A common goldfish companion called the hoplo catfish

Somewhat reclusive, hoplo catfish aren’t huge fans of the hustle and bustle of busy aquariums (which is why they’re such good tank mates for goldfish). That’s not to say they won’t thrive in community tanks. But more often than not, you can find them hiding out underneath logs or within the foliage.

The good news is that hoplo catfish do feed during the day. So, you will see them scavenging for meals every once in a while.

  • Size: 6 inches
  • Difficulty: Beginner-Intermediate
  • Minimum Tank Size: 55 gallons

6. Cherry Shrimp

Cherry shrimp are a great alternative to fish. They occupy the bottom of the water column and spend most of their day scavenging for food.

One goldfish tank mate names the cherry shrimp

This particular species is very sought-after in the aquarium community. Thanks to their vibrant red body color, cherry shrimp are easy to spot. They add tons of unique colors to the tank, too.

Now, you do have to be a little wary of how goldfish react around cherry shrimp. These inverts can quickly become snacks for larger goldfish if you’re not careful.

The trick is to provide plenty of hiding places for the shrimp. Add many plants and stones, and these critters will be quite happy.

  • Size: 1.5 inches
  • Difficulty: Beginner
  • Minimum Tank Size: 5 gallons

7. Banded Corydoras

Generally, cory catfish don’t make very good goldfish tank mates, but the banded corydoras is an exception. These freshwater fish are big enough not to become goldfish food.

They also happen to be a delight in larger communities! Highly sociable, banded corydoras need to stay in groups of at least five. With some other fish to fall back on, these critters are fun and playful.

Like most corydoras, this species has a sloped head and tiny barbs. They scavenge the bottom for food. However, they’re not shy enough to spend all their time towards the bottom. You’ll see them playing all over the tank.

  • Size: 3.5 to 4 inches
  • Difficulty: Beginner-Intermediate
  • Minimum Tank Size: 55 gallons

8. Mystery Snail

Here’s another invertebrate that can cohabitate with goldfish. Like corydoras, snails aren’t the go-to for most aquarists when they’re searching for the best goldfish tank mates. However, the mystery snail is an outlier in the larger snail family.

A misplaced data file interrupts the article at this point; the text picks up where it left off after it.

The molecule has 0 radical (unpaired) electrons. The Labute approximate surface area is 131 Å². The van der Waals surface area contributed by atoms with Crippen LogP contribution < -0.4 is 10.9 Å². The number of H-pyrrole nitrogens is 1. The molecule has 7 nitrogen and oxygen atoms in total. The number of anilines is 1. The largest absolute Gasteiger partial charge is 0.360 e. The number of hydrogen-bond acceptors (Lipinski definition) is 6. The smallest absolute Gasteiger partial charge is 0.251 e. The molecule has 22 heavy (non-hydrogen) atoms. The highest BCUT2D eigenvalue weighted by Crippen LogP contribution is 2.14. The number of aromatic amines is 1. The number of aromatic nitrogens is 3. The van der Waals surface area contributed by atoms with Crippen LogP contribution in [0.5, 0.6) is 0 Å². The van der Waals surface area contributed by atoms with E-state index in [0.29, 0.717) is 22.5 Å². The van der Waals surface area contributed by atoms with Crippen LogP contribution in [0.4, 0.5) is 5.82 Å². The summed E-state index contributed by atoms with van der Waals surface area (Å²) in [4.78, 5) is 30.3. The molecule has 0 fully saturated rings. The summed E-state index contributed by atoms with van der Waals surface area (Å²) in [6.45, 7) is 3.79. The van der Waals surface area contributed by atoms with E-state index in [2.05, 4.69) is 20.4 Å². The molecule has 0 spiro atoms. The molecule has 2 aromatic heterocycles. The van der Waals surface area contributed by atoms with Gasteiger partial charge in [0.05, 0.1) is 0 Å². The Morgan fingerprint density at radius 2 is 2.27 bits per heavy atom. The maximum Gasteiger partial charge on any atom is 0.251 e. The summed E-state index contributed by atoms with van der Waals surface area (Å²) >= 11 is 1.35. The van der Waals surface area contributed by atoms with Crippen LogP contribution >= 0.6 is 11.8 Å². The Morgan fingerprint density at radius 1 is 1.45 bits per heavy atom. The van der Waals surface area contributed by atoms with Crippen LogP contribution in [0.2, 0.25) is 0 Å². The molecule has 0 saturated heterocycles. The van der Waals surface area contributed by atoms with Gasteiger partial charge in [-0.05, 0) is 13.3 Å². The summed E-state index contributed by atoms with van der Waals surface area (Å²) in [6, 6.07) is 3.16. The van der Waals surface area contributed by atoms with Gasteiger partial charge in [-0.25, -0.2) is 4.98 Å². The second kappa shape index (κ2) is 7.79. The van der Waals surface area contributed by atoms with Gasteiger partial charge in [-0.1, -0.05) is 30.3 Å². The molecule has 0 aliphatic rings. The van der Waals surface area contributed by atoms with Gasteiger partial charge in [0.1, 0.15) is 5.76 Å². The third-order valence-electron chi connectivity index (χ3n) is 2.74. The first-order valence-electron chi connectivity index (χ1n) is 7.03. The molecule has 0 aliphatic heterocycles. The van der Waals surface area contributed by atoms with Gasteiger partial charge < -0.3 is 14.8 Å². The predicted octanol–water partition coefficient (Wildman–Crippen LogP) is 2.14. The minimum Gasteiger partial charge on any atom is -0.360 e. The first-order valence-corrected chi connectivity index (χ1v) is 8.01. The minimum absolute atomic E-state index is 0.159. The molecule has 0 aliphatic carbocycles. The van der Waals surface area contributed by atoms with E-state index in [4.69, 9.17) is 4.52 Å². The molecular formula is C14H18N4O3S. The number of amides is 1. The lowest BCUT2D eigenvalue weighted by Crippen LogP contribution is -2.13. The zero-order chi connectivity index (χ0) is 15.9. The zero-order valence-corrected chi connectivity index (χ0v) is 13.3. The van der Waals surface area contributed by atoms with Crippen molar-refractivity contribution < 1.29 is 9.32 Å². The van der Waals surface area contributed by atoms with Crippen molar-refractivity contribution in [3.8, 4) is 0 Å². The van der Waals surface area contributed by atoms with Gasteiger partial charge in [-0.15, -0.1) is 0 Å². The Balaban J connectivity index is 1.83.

Mystery snail in a dark aquarium

It’s considerably bigger than other freshwater snails. The enormous shell offers ample protection against hungry and curious goldfish!

The best part of mystery snails is that they can improve the overall condition of the tank. They’re omnivores that eat everything from leftover food to plant detritus and algae! These snails will keep things clean, which is a huge plus.

  • Size: 2 inches
  • Difficulty: Beginner
  • Minimum Tank Size: 5 gallons

9. Giant Danio

Giant danios are minnow fish that add a lot of sparkle to a tank. They have a similar look to their smaller cousins, zebra danios (you can find them further down on the list). However, a larger size results in more defined markings and some distinct colorations.

A giant danio swimming inside a freshwater aquarium

Overall, giant danios are a worthy addition to community tanks only if you have goldfish with similar behaviors. This species likes to school and swim around the tank quickly.

They aren’t going to serve you well if you have fancy goldfish or varieties that can’t swim well. However, they will coexist with comet goldfish and fast-swimming types.

  • Size: 4 inches
  • Difficulty: Beginner
  • Minimum Tank Size: 30 gallons

10. White Cloud Mountain Minnow

Here’s another minnow-type fish worth checking out. From an aesthetics standpoint, White Cloud Mountain minnows are quite beautiful. They have silver-green scales, pinkish fins, and an iconic iridescent stripe that runs from the tail to the head.

A White Cloud Mountain minnow swimming in clean water

At first glance, White Cloud Mountain minnows don’t seem to be a good companion for goldfish. But, they have all the hallmarks that prove otherwise.

These fish are native to cooler mountain streams. Right off the bat, they’re well-primed for the goldfish tank environment.